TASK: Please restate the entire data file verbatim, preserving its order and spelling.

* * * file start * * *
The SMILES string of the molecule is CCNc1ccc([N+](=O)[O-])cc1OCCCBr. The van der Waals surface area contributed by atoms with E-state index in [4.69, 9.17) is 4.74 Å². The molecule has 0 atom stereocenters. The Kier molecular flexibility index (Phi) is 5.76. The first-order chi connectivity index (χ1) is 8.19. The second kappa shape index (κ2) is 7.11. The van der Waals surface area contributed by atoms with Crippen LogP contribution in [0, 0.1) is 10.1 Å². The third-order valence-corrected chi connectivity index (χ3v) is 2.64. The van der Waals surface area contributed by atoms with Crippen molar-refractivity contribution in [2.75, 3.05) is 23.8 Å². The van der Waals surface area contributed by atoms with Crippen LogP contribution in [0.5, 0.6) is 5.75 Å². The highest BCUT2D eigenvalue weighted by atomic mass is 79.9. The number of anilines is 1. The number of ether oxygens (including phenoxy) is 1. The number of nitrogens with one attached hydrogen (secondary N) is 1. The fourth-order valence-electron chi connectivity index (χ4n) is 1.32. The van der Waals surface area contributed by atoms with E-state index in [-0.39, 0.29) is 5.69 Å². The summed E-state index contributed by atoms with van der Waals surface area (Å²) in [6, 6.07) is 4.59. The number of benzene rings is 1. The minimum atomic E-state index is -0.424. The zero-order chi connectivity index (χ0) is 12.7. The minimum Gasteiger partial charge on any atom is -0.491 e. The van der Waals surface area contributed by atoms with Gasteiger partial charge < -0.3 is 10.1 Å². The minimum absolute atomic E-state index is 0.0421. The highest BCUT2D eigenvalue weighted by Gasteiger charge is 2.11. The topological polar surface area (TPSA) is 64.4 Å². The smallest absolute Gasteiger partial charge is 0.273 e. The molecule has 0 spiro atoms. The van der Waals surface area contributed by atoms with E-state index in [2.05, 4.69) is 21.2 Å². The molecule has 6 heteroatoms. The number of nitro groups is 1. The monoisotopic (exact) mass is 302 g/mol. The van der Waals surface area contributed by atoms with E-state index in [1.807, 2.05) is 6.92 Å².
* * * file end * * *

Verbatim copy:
The SMILES string of the molecule is CCNc1ccc([N+](=O)[O-])cc1OCCCBr. The van der Waals surface area contributed by atoms with E-state index in [4.69, 9.17) is 4.74 Å². The molecule has 0 atom stereocenters. The Kier molecular flexibility index (Phi) is 5.76. The first-order chi connectivity index (χ1) is 8.19. The second kappa shape index (κ2) is 7.11. The van der Waals surface area contributed by atoms with Crippen LogP contribution in [0, 0.1) is 10.1 Å². The third-order valence-corrected chi connectivity index (χ3v) is 2.64. The van der Waals surface area contributed by atoms with Crippen molar-refractivity contribution in [2.75, 3.05) is 23.8 Å². The van der Waals surface area contributed by atoms with Crippen LogP contribution in [0.5, 0.6) is 5.75 Å². The highest BCUT2D eigenvalue weighted by atomic mass is 79.9. The number of anilines is 1. The number of ether oxygens (including phenoxy) is 1. The number of nitrogens with one attached hydrogen (secondary N) is 1. The fourth-order valence-electron chi connectivity index (χ4n) is 1.32. The van der Waals surface area contributed by atoms with E-state index in [-0.39, 0.29) is 5.69 Å². The summed E-state index contributed by atoms with van der Waals surface area (Å²) in [6, 6.07) is 4.59. The number of benzene rings is 1. The minimum atomic E-state index is -0.424. The zero-order chi connectivity index (χ0) is 12.7. The minimum Gasteiger partial charge on any atom is -0.491 e. The van der Waals surface area contributed by atoms with Gasteiger partial charge < -0.3 is 10.1 Å². The minimum absolute atomic E-state index is 0.0421. The highest BCUT2D eigenvalue weighted by Gasteiger charge is 2.11. The topological polar surface area (TPSA) is 64.4 Å². The smallest absolute Gasteiger partial charge is 0.273 e. The molecule has 0 spiro atoms. The van der Waals surface area contributed by atoms with E-state index in [2.05, 4.69) is 21.2 Å². The molecule has 6 heteroatoms. The number of nitro groups is 1. The monoisotopic (exact) mass is 302 g/mol. The van der Waals surface area contributed by atoms with E-state index in [1.807, 2.05) is 6.92 Å².